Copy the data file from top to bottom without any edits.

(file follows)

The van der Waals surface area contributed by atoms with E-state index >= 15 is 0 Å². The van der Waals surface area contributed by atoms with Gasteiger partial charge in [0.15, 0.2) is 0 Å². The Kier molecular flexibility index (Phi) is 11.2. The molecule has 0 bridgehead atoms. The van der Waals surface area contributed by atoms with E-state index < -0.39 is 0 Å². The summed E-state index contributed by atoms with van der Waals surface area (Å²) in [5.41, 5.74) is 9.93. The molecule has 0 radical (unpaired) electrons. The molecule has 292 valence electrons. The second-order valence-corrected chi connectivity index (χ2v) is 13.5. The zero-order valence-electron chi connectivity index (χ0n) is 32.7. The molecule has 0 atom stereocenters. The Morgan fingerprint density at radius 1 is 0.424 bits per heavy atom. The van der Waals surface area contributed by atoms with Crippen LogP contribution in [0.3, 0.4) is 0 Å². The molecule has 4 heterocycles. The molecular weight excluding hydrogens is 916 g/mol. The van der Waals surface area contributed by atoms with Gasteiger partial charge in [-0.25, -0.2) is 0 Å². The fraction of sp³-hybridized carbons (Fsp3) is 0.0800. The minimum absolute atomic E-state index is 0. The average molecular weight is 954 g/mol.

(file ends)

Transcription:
The van der Waals surface area contributed by atoms with E-state index >= 15 is 0 Å². The van der Waals surface area contributed by atoms with Gasteiger partial charge in [0.15, 0.2) is 0 Å². The Kier molecular flexibility index (Phi) is 11.2. The molecule has 0 bridgehead atoms. The van der Waals surface area contributed by atoms with E-state index < -0.39 is 0 Å². The summed E-state index contributed by atoms with van der Waals surface area (Å²) in [5.41, 5.74) is 9.93. The molecule has 0 radical (unpaired) electrons. The molecule has 292 valence electrons. The second-order valence-corrected chi connectivity index (χ2v) is 13.5. The zero-order valence-electron chi connectivity index (χ0n) is 32.7. The molecule has 0 atom stereocenters. The Morgan fingerprint density at radius 1 is 0.424 bits per heavy atom. The van der Waals surface area contributed by atoms with Crippen LogP contribution in [0.3, 0.4) is 0 Å². The molecule has 4 heterocycles. The molecular weight excluding hydrogens is 916 g/mol. The van der Waals surface area contributed by atoms with Gasteiger partial charge in [-0.25, -0.2) is 0 Å². The fraction of sp³-hybridized carbons (Fsp3) is 0.0800. The minimum absolute atomic E-state index is 0. The average molecular weight is 954 g/mol.